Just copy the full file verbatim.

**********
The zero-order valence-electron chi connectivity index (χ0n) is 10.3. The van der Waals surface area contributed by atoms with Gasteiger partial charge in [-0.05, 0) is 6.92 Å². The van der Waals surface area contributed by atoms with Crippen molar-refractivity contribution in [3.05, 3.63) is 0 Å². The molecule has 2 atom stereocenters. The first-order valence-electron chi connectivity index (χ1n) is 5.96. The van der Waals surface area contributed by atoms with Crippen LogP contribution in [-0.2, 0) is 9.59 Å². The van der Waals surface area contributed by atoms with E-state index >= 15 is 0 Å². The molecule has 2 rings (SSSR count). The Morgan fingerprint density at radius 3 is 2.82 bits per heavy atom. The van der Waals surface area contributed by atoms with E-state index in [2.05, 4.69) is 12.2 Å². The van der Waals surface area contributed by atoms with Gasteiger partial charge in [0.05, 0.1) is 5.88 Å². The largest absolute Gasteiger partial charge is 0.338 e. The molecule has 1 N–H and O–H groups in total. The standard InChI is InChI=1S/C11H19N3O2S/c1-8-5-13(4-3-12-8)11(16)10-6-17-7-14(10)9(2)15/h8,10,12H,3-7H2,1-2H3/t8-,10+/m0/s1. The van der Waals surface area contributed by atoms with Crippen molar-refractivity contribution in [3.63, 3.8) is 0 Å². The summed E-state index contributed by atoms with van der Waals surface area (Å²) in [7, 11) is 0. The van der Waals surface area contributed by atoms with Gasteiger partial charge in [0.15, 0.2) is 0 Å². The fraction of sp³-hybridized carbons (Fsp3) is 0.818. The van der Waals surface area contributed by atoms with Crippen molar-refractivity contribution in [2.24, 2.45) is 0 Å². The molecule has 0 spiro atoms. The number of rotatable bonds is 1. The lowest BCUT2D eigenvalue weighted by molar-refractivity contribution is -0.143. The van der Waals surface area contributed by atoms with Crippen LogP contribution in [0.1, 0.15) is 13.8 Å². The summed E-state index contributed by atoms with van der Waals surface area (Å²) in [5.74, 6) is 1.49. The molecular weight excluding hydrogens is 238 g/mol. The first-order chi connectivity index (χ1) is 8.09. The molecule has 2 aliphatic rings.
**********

The zero-order valence-electron chi connectivity index (χ0n) is 10.3. The van der Waals surface area contributed by atoms with Gasteiger partial charge in [-0.05, 0) is 6.92 Å². The van der Waals surface area contributed by atoms with Crippen molar-refractivity contribution in [3.05, 3.63) is 0 Å². The molecule has 2 atom stereocenters. The first-order valence-electron chi connectivity index (χ1n) is 5.96. The van der Waals surface area contributed by atoms with Crippen LogP contribution in [-0.2, 0) is 9.59 Å². The van der Waals surface area contributed by atoms with E-state index >= 15 is 0 Å². The molecule has 2 rings (SSSR count). The Morgan fingerprint density at radius 3 is 2.82 bits per heavy atom. The van der Waals surface area contributed by atoms with E-state index in [2.05, 4.69) is 12.2 Å². The van der Waals surface area contributed by atoms with Gasteiger partial charge in [0.05, 0.1) is 5.88 Å². The largest absolute Gasteiger partial charge is 0.338 e. The molecule has 1 N–H and O–H groups in total. The standard InChI is InChI=1S/C11H19N3O2S/c1-8-5-13(4-3-12-8)11(16)10-6-17-7-14(10)9(2)15/h8,10,12H,3-7H2,1-2H3/t8-,10+/m0/s1. The van der Waals surface area contributed by atoms with Crippen molar-refractivity contribution in [3.63, 3.8) is 0 Å². The summed E-state index contributed by atoms with van der Waals surface area (Å²) in [7, 11) is 0. The van der Waals surface area contributed by atoms with Gasteiger partial charge in [0.15, 0.2) is 0 Å². The fraction of sp³-hybridized carbons (Fsp3) is 0.818. The van der Waals surface area contributed by atoms with Crippen molar-refractivity contribution in [2.24, 2.45) is 0 Å². The molecule has 0 spiro atoms. The number of rotatable bonds is 1. The lowest BCUT2D eigenvalue weighted by molar-refractivity contribution is -0.143. The van der Waals surface area contributed by atoms with Crippen LogP contribution in [0.1, 0.15) is 13.8 Å². The summed E-state index contributed by atoms with van der Waals surface area (Å²) in [5.74, 6) is 1.49. The molecular weight excluding hydrogens is 238 g/mol. The first-order chi connectivity index (χ1) is 8.09. The molecule has 2 aliphatic rings.